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Cock Inn Rubery

B

begenuine

Guest
#1
Hi all, Does anyone know or is able to share information on the Cock pub at Rubery. I am currently running the pub and have researched the history back to 1811 when the building was first built but would love to hear any stories anyone may have or see any photographs. The web does not provide many results.
 

John Young

master brummie
#2
Cock Inn

Hello & Welcome begenuine :)

Kellys & Wrightsons directories will give you lots of info
over many years regarding Publicans/Years at this lovely old Pub.

Heres one example for you,
Kelly,s 1921 COCK INN, JIggins Lane, Bartley Green-Quinton
Publican a William Hy Jones.

Cheers & good luck , John Y :cool:
 
G

Gummy

Guest
#3
Cock Inn

I used to live round the corner in Cock Hill Lane. Although not old enough to drink at the time it was our best place for 'Penny for the Guy', We used to sit on the dry stone wall that used to be opposite the pub.

At that time, about 1964 to 1968, there was a very popular garden where families used to congregate during the summer evenings, although the car park was not very big. One thing, I cannot remember ever seing or hearing of any fights taking place, either in or outside the Cock Inn.
I have often wondered if the pub still exists. Next time I am in the area I may try and look in, I currently live in Manchester so I don't get down as often as I would like.
 
B

begenuine

Guest
#4
Found this is article in an old worcestershire news archives and found it really interesting.

December 22nd 1900

THE jury at Birmingham Assizes heard a plea from Tamworth woman Sarah Cockram, who was suing Rubery barman Albert Wileman for breach of promise. Wileman, who was employed at the Cock Inn, had refused to marry Miss Cockram who was described in court as a "lady of considerable attraction," after the arrangements had been made. The jury found him guilty and ordered him to pay hefty £50 damages.
 

Phil

Retired Layabout
#5
begenuine

Its not that old, mid sixties at a guess. The cars parked outside might belong to one of your regulars who still uses the pub.

Phil

 
B

begenuine

Guest
#6
Mitchells and Butlers bought the pub in 1911 from the family who privately owned the pub at the time. The building was erected in 1811 and extended in the early 1960's, it was also painted cream in the 60's hiding the original red brick facade. The road used to run right oustide the door in the early 1900's. I know all this because i own the lease and have copies of the deeds!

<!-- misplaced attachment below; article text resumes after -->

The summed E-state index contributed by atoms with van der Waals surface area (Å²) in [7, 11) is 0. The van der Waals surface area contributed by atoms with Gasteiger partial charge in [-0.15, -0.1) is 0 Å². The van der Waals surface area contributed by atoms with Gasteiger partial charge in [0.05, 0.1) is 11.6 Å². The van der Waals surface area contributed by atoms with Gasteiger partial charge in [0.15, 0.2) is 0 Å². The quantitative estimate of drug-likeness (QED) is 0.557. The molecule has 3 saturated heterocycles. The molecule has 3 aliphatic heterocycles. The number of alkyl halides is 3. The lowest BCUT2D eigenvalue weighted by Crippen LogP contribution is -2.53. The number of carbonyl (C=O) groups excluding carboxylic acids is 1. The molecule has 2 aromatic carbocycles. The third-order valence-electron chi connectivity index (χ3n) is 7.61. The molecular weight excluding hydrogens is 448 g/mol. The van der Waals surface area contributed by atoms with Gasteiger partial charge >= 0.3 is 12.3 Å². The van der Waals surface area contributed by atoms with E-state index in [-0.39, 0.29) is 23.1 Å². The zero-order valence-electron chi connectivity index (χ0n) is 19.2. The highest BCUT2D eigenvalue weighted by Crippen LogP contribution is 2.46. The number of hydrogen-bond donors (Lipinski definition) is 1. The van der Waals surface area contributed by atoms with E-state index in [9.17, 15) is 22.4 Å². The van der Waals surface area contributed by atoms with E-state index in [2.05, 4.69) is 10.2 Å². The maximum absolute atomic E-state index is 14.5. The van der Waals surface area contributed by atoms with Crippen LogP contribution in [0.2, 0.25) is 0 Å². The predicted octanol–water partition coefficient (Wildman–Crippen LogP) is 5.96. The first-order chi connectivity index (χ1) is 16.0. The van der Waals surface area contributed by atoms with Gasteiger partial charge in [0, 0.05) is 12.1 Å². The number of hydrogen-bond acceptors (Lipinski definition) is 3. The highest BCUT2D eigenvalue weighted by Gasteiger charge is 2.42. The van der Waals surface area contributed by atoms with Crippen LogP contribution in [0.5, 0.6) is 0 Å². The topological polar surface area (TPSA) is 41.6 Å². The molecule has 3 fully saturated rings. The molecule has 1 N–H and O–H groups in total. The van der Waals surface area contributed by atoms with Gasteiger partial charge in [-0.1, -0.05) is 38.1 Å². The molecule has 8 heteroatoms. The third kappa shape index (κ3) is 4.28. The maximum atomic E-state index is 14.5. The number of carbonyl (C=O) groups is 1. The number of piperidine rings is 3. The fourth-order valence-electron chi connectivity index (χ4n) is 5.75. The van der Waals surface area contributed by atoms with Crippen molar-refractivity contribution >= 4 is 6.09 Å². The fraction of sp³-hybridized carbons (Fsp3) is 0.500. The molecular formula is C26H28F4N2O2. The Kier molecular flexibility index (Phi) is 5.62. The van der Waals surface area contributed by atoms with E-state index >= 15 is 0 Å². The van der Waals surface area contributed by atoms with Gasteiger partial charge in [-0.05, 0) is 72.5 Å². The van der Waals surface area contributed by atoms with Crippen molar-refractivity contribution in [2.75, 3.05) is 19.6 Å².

Phil

Retired Layabout
#7
begenuine

When I said "Its not that old" I was refering to the photo not the pub. I realise that is is older than the mid 60's because I had an occasional pint and a sandwich in there before that, but it was a bit out of the way in those days.

Phil
 
B

begenuine

Guest
#9
begenuine

When I said "Its not that old" I was refering to the photo not the pub. I realise that is is older than the mid 60's because I had an occasional pint and a sandwich in there before that, but it was a bit out of the way in those days.

Phil

Sorry - i see what you mean now. we have the same photo up in the pub and our older regulars say that it was taken around that time so you are correct in what you are saying.

I wonder - Did you know the pub well enough at the time to remember the landlord Arthur Grimes?
 

Phil

Retired Layabout
#10
begenuine

No sorry, we used to pop in there occasionally if we were doing some work at Rubery Hill for a sandwich at dinner time as were not so keen on the hospital canteen.

Phil
 
B

begenuine

Guest
#12
Do you still live round here, if you dont you wouldnt recognise the area now, the hospitals are all but gone replaced by huge housing estates and leisure complexes